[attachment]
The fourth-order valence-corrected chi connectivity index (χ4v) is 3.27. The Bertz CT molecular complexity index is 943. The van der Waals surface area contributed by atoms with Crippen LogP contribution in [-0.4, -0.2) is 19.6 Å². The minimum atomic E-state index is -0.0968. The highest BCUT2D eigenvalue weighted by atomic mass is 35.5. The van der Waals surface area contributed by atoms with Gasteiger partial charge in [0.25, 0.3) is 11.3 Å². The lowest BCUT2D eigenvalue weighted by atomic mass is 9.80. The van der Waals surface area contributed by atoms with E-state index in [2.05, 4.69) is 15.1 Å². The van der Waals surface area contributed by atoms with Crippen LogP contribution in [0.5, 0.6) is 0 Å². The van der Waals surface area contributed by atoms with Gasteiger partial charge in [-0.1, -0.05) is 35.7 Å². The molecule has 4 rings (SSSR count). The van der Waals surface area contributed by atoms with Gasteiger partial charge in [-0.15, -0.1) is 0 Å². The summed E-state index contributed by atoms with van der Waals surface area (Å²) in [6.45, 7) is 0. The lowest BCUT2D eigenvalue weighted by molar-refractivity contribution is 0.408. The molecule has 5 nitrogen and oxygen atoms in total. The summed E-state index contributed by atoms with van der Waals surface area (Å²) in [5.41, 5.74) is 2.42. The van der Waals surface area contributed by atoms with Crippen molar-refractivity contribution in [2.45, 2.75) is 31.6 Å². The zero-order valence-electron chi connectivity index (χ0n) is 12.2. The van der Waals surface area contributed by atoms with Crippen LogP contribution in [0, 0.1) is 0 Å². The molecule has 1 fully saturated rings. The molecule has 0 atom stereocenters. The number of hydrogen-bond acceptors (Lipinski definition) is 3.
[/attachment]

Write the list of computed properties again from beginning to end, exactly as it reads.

The fourth-order valence-corrected chi connectivity index (χ4v) is 3.27. The Bertz CT molecular complexity index is 943. The van der Waals surface area contributed by atoms with Crippen LogP contribution in [-0.4, -0.2) is 19.6 Å². The minimum atomic E-state index is -0.0968. The highest BCUT2D eigenvalue weighted by atomic mass is 35.5. The van der Waals surface area contributed by atoms with Gasteiger partial charge in [0.25, 0.3) is 11.3 Å². The lowest BCUT2D eigenvalue weighted by atomic mass is 9.80. The van der Waals surface area contributed by atoms with E-state index in [2.05, 4.69) is 15.1 Å². The van der Waals surface area contributed by atoms with Crippen LogP contribution in [0.5, 0.6) is 0 Å². The van der Waals surface area contributed by atoms with Gasteiger partial charge in [-0.1, -0.05) is 35.7 Å². The molecule has 4 rings (SSSR count). The van der Waals surface area contributed by atoms with Gasteiger partial charge in [-0.15, -0.1) is 0 Å². The summed E-state index contributed by atoms with van der Waals surface area (Å²) in [6.45, 7) is 0. The lowest BCUT2D eigenvalue weighted by molar-refractivity contribution is 0.408. The molecule has 5 nitrogen and oxygen atoms in total. The summed E-state index contributed by atoms with van der Waals surface area (Å²) in [5.41, 5.74) is 2.42. The van der Waals surface area contributed by atoms with Crippen molar-refractivity contribution in [2.45, 2.75) is 31.6 Å². The zero-order valence-electron chi connectivity index (χ0n) is 12.2. The van der Waals surface area contributed by atoms with Crippen LogP contribution in [0, 0.1) is 0 Å². The molecule has 1 fully saturated rings. The molecule has 0 atom stereocenters. The number of hydrogen-bond acceptors (Lipinski definition) is 3.